No matter what the situation, you can make it enjoyable and productive for your ADHD child by thinking ahead and providing a little guidance and structure to curb impulsivity and teach them how to create their own fun time.

About

Dr Robert Myers is a child psychologist with more than 25 years of experience working with children and adolescents with Attention Deficit Hyperactivity Disorder and learning disabilities and is the creator of the Total Focus Program. Dr Myers is Associate Clinical Professor of Psychiatry and Human Behavior at UC Irvine School of Medicine. "Dr Bob" has provided practical information for parents as a radio talk show host and as editor of Child Development Institute's website, 4parenting.com which reaches 3 million parents each year. Dr. Myers earned his Ph.D. from the University of Southern California.

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  1. mysnowbunny123 Report

    I think this is a great website with alot of information, and this article about summertime is great! Thank you!

    Reply
  2. Camp Buckskin Report

    Camp Buckskin

    Our Program focuses on helping youth with social skill or academic difficulties (AD/HD, LD, Asperger’s and similar) to experience greater success. Our camper’s become more successful as they gain knowledge and improve key skills or abilities. This growth is directly related to changes in the mindset/attitude and the associated habits or behavior that have hindered their performance.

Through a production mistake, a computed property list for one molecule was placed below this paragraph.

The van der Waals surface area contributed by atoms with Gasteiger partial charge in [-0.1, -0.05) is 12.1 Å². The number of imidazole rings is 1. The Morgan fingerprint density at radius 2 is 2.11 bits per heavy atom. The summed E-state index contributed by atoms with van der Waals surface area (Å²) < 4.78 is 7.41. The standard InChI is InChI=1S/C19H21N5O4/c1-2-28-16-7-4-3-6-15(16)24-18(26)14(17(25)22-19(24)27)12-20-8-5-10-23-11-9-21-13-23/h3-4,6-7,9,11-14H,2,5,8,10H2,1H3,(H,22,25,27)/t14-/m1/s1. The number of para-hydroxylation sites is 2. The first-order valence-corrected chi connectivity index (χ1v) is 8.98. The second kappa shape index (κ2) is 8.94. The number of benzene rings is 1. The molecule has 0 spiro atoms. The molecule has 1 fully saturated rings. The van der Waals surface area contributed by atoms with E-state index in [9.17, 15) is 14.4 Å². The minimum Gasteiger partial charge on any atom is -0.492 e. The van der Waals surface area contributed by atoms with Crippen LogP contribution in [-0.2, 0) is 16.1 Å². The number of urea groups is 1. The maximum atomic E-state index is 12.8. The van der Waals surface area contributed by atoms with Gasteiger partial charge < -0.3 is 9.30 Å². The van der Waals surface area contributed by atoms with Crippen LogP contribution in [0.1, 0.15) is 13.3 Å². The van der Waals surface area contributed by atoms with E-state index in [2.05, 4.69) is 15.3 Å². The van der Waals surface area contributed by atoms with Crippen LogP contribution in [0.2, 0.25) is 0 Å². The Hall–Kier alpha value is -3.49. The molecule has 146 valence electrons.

Camp provides a structured mix of traditional camp and some academic activities each day, in addition to a comprehensive Personal Growth program which addresses social skill development. In this program we work to help our campers learn to build and maintain positive peer relations, to become more self reliant, to take increase responsibility for self actions, and to develop better problems solving/coping skills. As a result of this growth and changes, our campers return home with greater self confidence and strengthened self concept.

    Summer 2010 will be our 52nd summer helping youth to learn and grow. We invite you to consider how our program can help your child/student/client to change now which will benefit them for many years to come!